Living a regret free life begins with recognizing what we would like our life to stand for. An excellent way to do this is through the "Eulogy Exercise".

A eulogy, as you know, is a speech given at a memorial service in memory of the deceased. Loved ones gather to say good words about the dearly departed and what impact they had on their lives.

The Eulogy exercise is a little different. It entails writing out two eulogies for yourself.

The first eulogy is to be written as if it is going to be read today. Write it in the present tense, as if the people gathered at your funeral...

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The most common regret of the dying

What do you think was the most common regret of those that Bronnie Ware cared for, and wrote about, in her book The Top Five Regrets of the Dying: A Life Transformed by the Dearly Departing?

"I wish I'd had the courage to live a life true to myself, not the life others expected of me".

"This was the most common regret of all", writes Ware. "When people realize that their life is almost over and look back clearly on it, it is easy to see how many dreams have gone unfulfilled. Most people had not honored even a half of their dreams and had to die knowing that it was due to choices they had made, or not made. Health brings a freedom very few realize, until they no longer have it."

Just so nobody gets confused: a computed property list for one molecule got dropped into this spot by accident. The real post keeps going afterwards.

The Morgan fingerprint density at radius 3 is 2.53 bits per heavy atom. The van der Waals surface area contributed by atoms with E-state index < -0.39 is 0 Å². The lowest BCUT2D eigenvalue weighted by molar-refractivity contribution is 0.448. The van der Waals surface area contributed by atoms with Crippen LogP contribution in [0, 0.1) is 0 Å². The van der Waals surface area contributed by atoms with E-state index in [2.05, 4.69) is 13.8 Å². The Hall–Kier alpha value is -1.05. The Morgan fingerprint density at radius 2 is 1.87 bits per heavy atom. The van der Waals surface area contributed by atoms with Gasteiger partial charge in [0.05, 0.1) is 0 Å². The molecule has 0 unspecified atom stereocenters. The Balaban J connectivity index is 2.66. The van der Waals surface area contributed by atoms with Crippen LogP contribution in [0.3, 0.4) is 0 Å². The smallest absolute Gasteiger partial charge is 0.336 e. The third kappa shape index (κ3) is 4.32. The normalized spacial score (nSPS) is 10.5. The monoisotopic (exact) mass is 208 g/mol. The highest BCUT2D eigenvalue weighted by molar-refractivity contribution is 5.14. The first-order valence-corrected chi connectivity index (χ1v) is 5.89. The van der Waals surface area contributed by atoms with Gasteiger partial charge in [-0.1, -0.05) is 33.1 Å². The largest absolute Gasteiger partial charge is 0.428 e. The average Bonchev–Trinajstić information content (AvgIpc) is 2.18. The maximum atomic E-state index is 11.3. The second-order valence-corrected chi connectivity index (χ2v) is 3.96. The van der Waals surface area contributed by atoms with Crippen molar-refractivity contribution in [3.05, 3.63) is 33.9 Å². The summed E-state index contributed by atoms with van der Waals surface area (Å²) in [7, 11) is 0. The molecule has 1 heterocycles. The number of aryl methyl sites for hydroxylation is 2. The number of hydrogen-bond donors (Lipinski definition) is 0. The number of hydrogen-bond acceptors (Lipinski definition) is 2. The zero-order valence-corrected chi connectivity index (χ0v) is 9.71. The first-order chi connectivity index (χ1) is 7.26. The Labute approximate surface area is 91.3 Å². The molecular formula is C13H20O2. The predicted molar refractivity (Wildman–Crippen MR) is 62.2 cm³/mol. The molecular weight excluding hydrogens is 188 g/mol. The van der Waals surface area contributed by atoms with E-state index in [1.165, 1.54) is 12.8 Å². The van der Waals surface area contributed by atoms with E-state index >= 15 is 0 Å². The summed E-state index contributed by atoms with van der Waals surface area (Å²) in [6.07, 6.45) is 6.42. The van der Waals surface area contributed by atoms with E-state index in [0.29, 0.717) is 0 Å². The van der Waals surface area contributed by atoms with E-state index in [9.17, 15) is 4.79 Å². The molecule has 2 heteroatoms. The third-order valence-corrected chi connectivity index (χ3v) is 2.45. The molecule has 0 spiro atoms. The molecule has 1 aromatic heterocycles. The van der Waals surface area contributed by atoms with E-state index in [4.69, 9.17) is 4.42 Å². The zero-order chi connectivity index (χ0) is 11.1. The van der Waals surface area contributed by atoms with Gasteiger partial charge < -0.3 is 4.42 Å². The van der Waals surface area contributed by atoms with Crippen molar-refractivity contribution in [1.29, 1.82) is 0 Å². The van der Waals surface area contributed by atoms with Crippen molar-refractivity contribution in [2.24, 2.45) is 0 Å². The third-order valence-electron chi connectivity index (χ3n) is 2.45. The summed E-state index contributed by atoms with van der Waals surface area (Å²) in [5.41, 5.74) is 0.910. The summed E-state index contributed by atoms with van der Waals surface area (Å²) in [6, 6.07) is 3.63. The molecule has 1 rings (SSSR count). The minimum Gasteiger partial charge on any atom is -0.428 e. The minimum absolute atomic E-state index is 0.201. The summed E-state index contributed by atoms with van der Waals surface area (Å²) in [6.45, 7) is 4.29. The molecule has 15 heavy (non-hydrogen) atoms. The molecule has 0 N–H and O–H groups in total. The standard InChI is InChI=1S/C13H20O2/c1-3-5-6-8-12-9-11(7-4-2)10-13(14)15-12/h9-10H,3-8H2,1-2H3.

We may have given ourselves so many reasons and excuses about why we are not doing what we are called to do.

At the end of our days we may realize with regret that we have forgotten the reasons or we may see that the reasons were not very good at all.

What do you dream of doing? Why not start taking action...

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I wish that I had let myself be happier

Many of us do not realize that happiness is, in fact, a choice. A choice that we can make on a daily basis by focusing on what we have rather than what is lacking. On nurturing what is present and available rather than yearning after what may never be ours.

Bonnie Ware found that this awareness came late in life for the people that she cared for. She says, "This (regret) is a surprisingly common one. Many did not realize until the end that happiness is a choice. They had stayed stuck in old patterns and habits. The so-called 'comfort' of familiarity overflowed into their emotions, as well as their physical lives. Fear of change had them pretending to others, and to their selves, that they were content, when deep within, they longed to laugh properly and have silliness in their life again."